Canada has an important role to play in defending a rules-based world order. That said, we cannot be complacent. After all, we've had our moments: In 2014, the Parti Québécois attempted to institute its Charter of "Values" and in the 2015 federal election campaign, the Harper Conservatives flirted with identity politics. Canadians instinctively stayed away, but we must remain vigilant. Hopefully Canadian voters will again rebuff any future attempts to benefit electorally from such divisiveness.
"If citizenship were a lottery, we (Canadians) won first prize"
We should be thankful to be Canadian. We should cherish this gift. Indeed, we have a responsibility to enhance what it means to be Canadian, and to pass along our good fortune to future generations.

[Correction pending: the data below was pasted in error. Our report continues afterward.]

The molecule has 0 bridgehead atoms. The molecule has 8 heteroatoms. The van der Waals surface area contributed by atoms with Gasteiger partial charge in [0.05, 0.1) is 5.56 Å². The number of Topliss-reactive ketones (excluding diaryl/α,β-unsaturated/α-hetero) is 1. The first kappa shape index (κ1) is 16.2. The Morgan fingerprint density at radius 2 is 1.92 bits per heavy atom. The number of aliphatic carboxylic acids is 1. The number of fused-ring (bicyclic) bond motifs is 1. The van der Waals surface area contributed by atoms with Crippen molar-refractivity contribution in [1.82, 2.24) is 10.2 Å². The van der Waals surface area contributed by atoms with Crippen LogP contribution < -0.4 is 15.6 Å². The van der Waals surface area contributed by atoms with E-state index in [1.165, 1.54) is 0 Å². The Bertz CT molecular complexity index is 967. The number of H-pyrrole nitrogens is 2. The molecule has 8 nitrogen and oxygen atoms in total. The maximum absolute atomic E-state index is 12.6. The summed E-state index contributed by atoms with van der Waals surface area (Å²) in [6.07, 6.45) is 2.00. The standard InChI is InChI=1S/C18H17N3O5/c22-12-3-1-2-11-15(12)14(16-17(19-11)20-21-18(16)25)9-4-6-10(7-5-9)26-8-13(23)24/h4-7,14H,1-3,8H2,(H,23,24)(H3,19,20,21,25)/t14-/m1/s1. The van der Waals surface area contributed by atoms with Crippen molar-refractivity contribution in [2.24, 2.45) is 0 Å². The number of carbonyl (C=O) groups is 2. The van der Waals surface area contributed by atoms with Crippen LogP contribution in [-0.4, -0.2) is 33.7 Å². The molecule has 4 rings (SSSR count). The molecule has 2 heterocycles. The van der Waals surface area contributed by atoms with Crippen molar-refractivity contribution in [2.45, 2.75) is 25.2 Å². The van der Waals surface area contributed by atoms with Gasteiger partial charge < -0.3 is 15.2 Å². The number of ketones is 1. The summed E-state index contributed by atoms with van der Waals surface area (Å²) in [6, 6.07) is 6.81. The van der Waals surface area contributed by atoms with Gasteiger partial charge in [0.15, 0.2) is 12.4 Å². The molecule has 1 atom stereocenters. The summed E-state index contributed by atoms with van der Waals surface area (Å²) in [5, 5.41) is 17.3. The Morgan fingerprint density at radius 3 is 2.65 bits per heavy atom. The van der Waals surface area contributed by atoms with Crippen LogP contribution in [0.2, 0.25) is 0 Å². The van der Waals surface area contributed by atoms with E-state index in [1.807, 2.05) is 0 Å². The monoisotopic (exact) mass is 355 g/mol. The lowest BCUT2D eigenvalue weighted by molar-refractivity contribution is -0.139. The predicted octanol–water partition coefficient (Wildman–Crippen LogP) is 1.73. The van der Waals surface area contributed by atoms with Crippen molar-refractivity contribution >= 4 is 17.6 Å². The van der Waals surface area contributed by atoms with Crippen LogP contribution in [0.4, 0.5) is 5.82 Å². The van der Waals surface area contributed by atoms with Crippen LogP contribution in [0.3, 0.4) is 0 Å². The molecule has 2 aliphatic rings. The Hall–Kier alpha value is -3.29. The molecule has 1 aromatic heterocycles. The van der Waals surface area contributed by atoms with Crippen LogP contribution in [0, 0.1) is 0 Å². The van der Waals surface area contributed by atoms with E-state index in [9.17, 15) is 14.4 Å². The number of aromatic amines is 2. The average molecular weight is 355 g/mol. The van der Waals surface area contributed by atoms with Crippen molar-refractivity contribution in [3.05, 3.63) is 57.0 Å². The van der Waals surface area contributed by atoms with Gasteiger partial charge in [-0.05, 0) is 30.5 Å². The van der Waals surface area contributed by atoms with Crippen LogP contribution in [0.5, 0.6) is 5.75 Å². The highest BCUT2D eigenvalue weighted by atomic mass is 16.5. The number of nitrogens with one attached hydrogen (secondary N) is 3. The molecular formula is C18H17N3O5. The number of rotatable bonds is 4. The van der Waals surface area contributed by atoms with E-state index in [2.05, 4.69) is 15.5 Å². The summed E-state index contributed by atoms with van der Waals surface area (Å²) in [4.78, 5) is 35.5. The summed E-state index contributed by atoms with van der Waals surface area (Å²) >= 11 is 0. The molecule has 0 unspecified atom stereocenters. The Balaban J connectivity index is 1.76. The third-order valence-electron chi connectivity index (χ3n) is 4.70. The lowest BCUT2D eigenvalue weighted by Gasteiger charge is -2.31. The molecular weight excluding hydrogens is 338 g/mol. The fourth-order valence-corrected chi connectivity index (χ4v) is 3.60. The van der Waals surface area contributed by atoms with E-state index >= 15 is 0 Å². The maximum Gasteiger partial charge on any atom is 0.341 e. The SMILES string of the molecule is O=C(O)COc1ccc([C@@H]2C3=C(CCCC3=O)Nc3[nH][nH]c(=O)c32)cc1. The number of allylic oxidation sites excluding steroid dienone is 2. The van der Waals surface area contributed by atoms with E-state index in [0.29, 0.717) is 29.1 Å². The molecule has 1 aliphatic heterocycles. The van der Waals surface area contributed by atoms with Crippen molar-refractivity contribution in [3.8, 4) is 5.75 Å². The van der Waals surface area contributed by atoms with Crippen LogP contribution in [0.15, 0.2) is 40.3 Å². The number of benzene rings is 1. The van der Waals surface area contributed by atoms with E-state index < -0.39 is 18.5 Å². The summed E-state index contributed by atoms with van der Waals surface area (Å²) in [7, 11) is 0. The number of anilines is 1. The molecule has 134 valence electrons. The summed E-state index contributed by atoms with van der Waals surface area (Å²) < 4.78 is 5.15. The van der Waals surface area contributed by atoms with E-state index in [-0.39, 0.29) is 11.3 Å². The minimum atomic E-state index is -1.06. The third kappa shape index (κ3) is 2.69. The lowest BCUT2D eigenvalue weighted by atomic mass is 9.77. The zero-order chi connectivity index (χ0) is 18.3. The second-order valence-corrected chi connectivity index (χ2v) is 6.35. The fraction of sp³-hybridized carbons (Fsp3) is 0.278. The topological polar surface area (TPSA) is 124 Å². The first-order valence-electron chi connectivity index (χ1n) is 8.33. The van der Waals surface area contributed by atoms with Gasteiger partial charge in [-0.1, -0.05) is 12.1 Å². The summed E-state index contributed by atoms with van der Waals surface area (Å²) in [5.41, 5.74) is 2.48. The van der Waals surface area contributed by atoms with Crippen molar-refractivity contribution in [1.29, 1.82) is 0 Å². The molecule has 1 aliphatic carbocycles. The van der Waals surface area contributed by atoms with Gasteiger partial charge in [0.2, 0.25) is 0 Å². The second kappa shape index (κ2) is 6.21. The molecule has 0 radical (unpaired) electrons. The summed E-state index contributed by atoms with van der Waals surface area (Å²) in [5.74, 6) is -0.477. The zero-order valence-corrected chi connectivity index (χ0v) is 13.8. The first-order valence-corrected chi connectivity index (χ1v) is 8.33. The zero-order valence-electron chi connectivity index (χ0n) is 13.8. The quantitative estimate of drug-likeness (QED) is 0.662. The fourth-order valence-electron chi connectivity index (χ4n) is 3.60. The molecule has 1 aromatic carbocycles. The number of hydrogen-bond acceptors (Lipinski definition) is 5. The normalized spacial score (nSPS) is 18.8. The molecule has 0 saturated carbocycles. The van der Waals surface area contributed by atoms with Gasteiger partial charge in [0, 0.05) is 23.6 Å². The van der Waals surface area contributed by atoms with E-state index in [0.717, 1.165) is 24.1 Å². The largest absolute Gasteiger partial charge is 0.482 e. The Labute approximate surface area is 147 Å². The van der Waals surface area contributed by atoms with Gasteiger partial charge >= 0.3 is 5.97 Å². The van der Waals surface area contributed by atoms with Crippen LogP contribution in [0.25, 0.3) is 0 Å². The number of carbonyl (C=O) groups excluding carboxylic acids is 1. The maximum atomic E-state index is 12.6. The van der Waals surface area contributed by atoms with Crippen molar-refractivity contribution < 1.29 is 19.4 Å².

Jean Charest left us all feeling a bit more appreciative of how fortunate we are to live in this great country. And this time, he didn’t have to wave his passport from behind the podium to prove his point!
You can relive the event through a set of wonderful photos on our Facebook page
Lord Reading is Honoured in Canada’s Parliament
Immediate Past President Larry Markowitz, Senator Marc Gold, President David Ettedgui and 1st VP Inna Nekhim at the Senate
This year marks the 70th anniversary of the Lord Reading Law Society’s founding in 1948. While the circumstances surrounding the practice of law by Jewish members of the Bar have changed for the better since then, our raison d’être still applies: We continue to fight for human rights and in defense of minorities, while organizing top-flight academic and social programs for our members and guests, featuring prominent speakers from the judiciary, the bar and the worlds of politics and business.